Robber fly - Nature photographer Thomas Shahan specializes in amazing portraits of tiny insects. It isn't easy. Shahan says that this Robber Fly (Holcocephala fusca), for instance, is "skittish" and doesn't like its picture taken.

Eye-popping bug photos

Nature by Numbers (Video)

"The Greater Akashic System" – July 15, 2012 (Kryon Channelling by Lee Caroll) (Subjects: Lightworkers, Intent, To meet God, Past lives, Universe/Galaxy, Earth, Pleiadians, Souls Reincarnate, Invention: Measure Quantum state in 3D, Recalibrates, Multi-Dimensional/Divine, Akashic System to change to new system, Before religion changed the system, DNA, Old system react to Karma, New system react to intent now for next life, Animals (around humans) reincarnate again, This Animal want to come back to the same human, Akashic Inheritance, Reincarnate as Family, Other Planets, Global Unity … etc.)

Question: Dear Kryon: I live in Spain. I am sorry if I will ask you a question you might have already answered, but the translations of your books are very slow and I might not have gathered all information you have already given. I am quite concerned about abandoned animals. It seems that many people buy animals for their children and as soon as they grow, they set them out somewhere. Recently I had the occasion to see a small kitten in the middle of the street. I did not immediately react, since I could have stopped and taken it, without getting out of the car. So, I went on and at the first occasion I could turn, I went back to see if I could take the kitten, but it was to late, somebody had already killed it. This happened some month ago, but I still feel very sorry for that kitten. I just would like to know, what kind of entity are these animals and how does this fit in our world. Are these entities which choose this kind of life, like we do choose our kind of Human life? I see so many abandoned animals and every time I see one, my heart aches... I would like to know more about them.

Answer: Dear one, indeed the answer has been given, but let us give it again so you all understand. Animals are here on earth for three (3) reasons.

(1) The balance of biological life. . . the circle of energy that is needed for you to exist in what you call "nature."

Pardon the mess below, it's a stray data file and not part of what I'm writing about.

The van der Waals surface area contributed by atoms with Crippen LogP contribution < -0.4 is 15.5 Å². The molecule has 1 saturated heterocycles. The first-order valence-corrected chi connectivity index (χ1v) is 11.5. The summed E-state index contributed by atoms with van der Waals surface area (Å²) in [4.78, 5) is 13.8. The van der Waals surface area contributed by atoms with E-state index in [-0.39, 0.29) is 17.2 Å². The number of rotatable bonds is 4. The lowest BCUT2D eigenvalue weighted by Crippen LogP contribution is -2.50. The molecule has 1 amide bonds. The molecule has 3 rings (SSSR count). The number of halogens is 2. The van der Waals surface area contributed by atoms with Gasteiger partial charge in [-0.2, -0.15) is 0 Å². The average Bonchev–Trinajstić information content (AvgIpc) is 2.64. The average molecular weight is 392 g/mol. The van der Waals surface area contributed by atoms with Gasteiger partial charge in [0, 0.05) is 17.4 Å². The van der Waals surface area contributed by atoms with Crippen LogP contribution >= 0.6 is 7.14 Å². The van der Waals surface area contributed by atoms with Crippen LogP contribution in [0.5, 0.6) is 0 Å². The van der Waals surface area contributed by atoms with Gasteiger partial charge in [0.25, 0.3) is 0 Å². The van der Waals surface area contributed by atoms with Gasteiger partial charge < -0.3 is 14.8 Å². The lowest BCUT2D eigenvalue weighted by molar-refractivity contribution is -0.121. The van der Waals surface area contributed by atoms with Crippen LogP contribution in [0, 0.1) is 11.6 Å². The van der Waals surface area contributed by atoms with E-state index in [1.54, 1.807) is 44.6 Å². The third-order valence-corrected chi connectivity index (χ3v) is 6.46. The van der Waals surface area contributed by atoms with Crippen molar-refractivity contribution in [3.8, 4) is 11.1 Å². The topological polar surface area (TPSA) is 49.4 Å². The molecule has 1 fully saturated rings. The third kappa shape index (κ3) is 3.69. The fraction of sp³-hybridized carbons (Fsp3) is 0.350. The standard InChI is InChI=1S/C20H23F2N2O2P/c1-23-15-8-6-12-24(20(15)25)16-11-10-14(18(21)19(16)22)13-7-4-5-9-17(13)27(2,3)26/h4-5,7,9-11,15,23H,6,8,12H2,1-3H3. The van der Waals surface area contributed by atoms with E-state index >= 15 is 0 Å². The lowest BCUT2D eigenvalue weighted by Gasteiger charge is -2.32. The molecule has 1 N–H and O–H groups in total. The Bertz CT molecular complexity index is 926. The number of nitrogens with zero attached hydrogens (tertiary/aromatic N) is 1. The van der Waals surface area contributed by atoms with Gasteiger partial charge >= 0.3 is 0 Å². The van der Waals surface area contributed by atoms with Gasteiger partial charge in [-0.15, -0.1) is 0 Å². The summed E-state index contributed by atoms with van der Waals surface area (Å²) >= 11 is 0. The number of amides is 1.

(2) To be harvested. Yes, it's true. Many exist for your sustenance, and this is appropriate. It is a harmony between Human and animal, and always has. Remember the buffalo that willingly came into the indigenous tribes to be sacrificed when called? These are stories that you should examine again. The inappropriateness of today's culture is how these precious creatures are treated. Did you know that if there was an honoring ceremony at their death, they would nourish you better? Did you know that there is ceremony that could benefit all of humanity in this way. Perhaps it's time you saw it.

(3) To be loved and to love. For many cultures, animals serve as surrogate children, loved and taken care of. It gives Humans a chance to show compassion when they need it, and to have unconditional love when they need it. This is extremely important to many, and provides balance and centering for many.

Do animals know all this? At a basic level, they do. Not in the way you "know," but in a cellular awareness they understand that they are here in service to planet earth. If you honor them in all three instances, then balance will be the result. Your feelings about their treatment is important. Temper your reactions with the spiritual logic of their appropriateness and their service to humanity. Honor them in all three cases.

Dian Fossey's birthday celebrated with a Google doodle

Dian Fossey's birthday celebrated with a Google doodle
American zoologist played by Sigourney Weaver in the film Gorillas in the Mist would have been 82 on Thursday (16 January 2014)

Sunday, March 2, 2014

Ancient beasts roam Spain's wilderness

Google – AFP, Roland Lloyd Parry (AFP), 2 March 2014

A wild horse in the hills above Sabucedo, a town in northwestern Spain,
on July 1, 2011 (AFP, Miguel Riopa)

Campanarios De Azaba — In an oak wood spanning the border of Spain and Portugal, an ancient sight unfolds: wild horses, not saddled or shoed, but roaming free as they did centuries ago.